For as long as Grant Desme can remember, his life revolved around baseball. As one of the Oakland A's top young prospects, he seemed to have a future waiting for him as a major league outfielder.
And yet this week he had to be reminded that the season was starting.
"I didn't even realize it was Opening Day," Desme said.
That's because in January, the Bakersfield native accepted a different calling.
Desme, 24, stunned the sports world by retiring from baseball to pursue the Catholic priesthood. In August, he will enter St. Michael's Abbey in Orange County, taking the Norbertine monastic order's vows of poverty, chastity and obedience, and leaving behind the life of fame and fortune that baseball might have provided.
How could he just walk away?
Simply put: After 18 months of contemplation, Desme decided he would rather play for the angels than for the A's.
"I know it's hard for some people to understand, and I don't think there's any perfect way to explain it because it's such a personal choice," he said. "All I can say is that when God speaks to you, it gets your attention."
As he became emotional while speaking to a San Jose Catholic professional group Thursday about his decision, one thing was clear: He doesn't miss baseball.
The A's, though, know exactly what they're missing.
"With his speed and power, he was a throwback to the days of Jose Canseco — but without the steroids," said A's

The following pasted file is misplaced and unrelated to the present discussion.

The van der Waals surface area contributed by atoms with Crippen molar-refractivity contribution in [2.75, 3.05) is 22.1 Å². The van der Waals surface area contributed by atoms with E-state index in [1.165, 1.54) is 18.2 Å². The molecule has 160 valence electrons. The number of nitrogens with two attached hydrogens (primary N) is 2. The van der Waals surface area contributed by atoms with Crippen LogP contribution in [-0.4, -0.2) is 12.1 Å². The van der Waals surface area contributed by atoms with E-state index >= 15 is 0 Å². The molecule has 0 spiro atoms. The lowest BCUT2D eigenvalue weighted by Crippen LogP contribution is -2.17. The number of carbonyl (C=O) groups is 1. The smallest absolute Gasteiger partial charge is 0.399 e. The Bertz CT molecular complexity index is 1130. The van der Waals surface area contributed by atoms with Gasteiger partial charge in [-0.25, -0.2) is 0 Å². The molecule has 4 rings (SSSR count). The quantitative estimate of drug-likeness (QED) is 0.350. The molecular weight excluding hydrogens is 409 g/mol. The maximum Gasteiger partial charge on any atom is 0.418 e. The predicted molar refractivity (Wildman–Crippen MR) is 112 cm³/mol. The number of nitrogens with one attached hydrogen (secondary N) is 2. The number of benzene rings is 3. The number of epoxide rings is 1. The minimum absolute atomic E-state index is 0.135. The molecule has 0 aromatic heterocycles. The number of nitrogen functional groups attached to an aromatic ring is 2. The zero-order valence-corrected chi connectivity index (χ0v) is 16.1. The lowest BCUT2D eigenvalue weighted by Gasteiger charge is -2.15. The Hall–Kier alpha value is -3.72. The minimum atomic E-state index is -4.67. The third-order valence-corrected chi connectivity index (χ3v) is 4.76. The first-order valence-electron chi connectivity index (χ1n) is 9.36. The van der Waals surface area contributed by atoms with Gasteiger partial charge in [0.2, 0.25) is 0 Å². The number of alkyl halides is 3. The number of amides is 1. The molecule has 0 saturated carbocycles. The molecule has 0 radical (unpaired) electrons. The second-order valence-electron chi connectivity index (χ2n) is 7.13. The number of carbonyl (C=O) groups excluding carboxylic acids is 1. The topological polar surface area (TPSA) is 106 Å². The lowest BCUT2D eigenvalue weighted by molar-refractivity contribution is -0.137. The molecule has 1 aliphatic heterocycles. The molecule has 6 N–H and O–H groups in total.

Desme was raised in a devout Catholic home where the rosary was said every night and Mass was attended every Sunday. But he also found time for baseball.
"We had weekend tournaments and some Sundays I would miss games or show up in the fourth inning because of Mass, which I wasn't very fond of," Desme said. "Baseball was always how I defined myself."
Desme blossomed into a star at Cal Poly San Luis Obispo, playing so well that even his mother asked: "What's going on? Because you're not this good."
The A's thought he was, making him a second-round draft pick in 2007 and giving him a $432,000 signing bonus. But when he was sidelined most of his first two seasons with wrist and shoulder injuries, Desme rediscovered his faith. He visited the Vatican and began seriously thinking about the priesthood.
He decided to give baseball one more year. And what a year it was. The 6-foot-2-inch, 205-pound Desme developed into the complete package of speed, power-hitting ability and defensive skills.
Playing for Class A Kane County and Stockton, he was the only minor-leaguer to hit more than 30 home runs (31) and steal 40 bases. He followed that by being named most valuable player in the Arizona Fall League — which is stockpiled with top young talent — as he hit .315 with a league-leading 11 home runs and 27 RBI in 27 games.
"I can honestly say I don't know what I was doing because I'm really not that good," Desme said. "But I just felt like I was playing a video game."
The A's were thrilled. The plan was to invite him to spring training camp, and Lieppman envisioned Desme opening the season at Triple-A Sacramento.
Then came the curveball.
In January, Desme called A's general manager Billy Beane to tell him he was retiring. He was exchanging his baseball uniform for a white habit.